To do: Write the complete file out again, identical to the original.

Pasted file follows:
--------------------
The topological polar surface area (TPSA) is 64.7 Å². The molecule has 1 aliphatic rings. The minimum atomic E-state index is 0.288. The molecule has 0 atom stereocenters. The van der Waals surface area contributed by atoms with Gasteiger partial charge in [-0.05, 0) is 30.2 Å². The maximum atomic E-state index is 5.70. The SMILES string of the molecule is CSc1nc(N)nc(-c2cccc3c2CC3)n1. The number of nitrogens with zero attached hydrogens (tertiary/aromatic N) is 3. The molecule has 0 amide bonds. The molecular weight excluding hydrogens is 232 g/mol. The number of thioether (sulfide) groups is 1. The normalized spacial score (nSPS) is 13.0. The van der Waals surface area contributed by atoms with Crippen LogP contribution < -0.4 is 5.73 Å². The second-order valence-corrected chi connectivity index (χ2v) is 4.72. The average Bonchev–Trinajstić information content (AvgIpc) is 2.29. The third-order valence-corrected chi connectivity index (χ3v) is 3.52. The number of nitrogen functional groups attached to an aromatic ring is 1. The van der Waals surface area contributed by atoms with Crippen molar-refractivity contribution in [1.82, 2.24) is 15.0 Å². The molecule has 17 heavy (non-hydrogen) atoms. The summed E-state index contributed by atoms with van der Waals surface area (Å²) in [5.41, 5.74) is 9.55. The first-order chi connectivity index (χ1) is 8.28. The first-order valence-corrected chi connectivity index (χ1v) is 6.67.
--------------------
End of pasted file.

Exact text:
The topological polar surface area (TPSA) is 64.7 Å². The molecule has 1 aliphatic rings. The minimum atomic E-state index is 0.288. The molecule has 0 atom stereocenters. The van der Waals surface area contributed by atoms with Gasteiger partial charge in [-0.05, 0) is 30.2 Å². The maximum atomic E-state index is 5.70. The SMILES string of the molecule is CSc1nc(N)nc(-c2cccc3c2CC3)n1. The number of nitrogens with zero attached hydrogens (tertiary/aromatic N) is 3. The molecule has 0 amide bonds. The molecular weight excluding hydrogens is 232 g/mol. The number of thioether (sulfide) groups is 1. The normalized spacial score (nSPS) is 13.0. The van der Waals surface area contributed by atoms with Crippen LogP contribution < -0.4 is 5.73 Å². The second-order valence-corrected chi connectivity index (χ2v) is 4.72. The average Bonchev–Trinajstić information content (AvgIpc) is 2.29. The third-order valence-corrected chi connectivity index (χ3v) is 3.52. The number of nitrogen functional groups attached to an aromatic ring is 1. The van der Waals surface area contributed by atoms with Crippen molar-refractivity contribution in [1.82, 2.24) is 15.0 Å². The molecule has 17 heavy (non-hydrogen) atoms. The summed E-state index contributed by atoms with van der Waals surface area (Å²) in [5.41, 5.74) is 9.55. The first-order chi connectivity index (χ1) is 8.28. The first-order valence-corrected chi connectivity index (χ1v) is 6.67.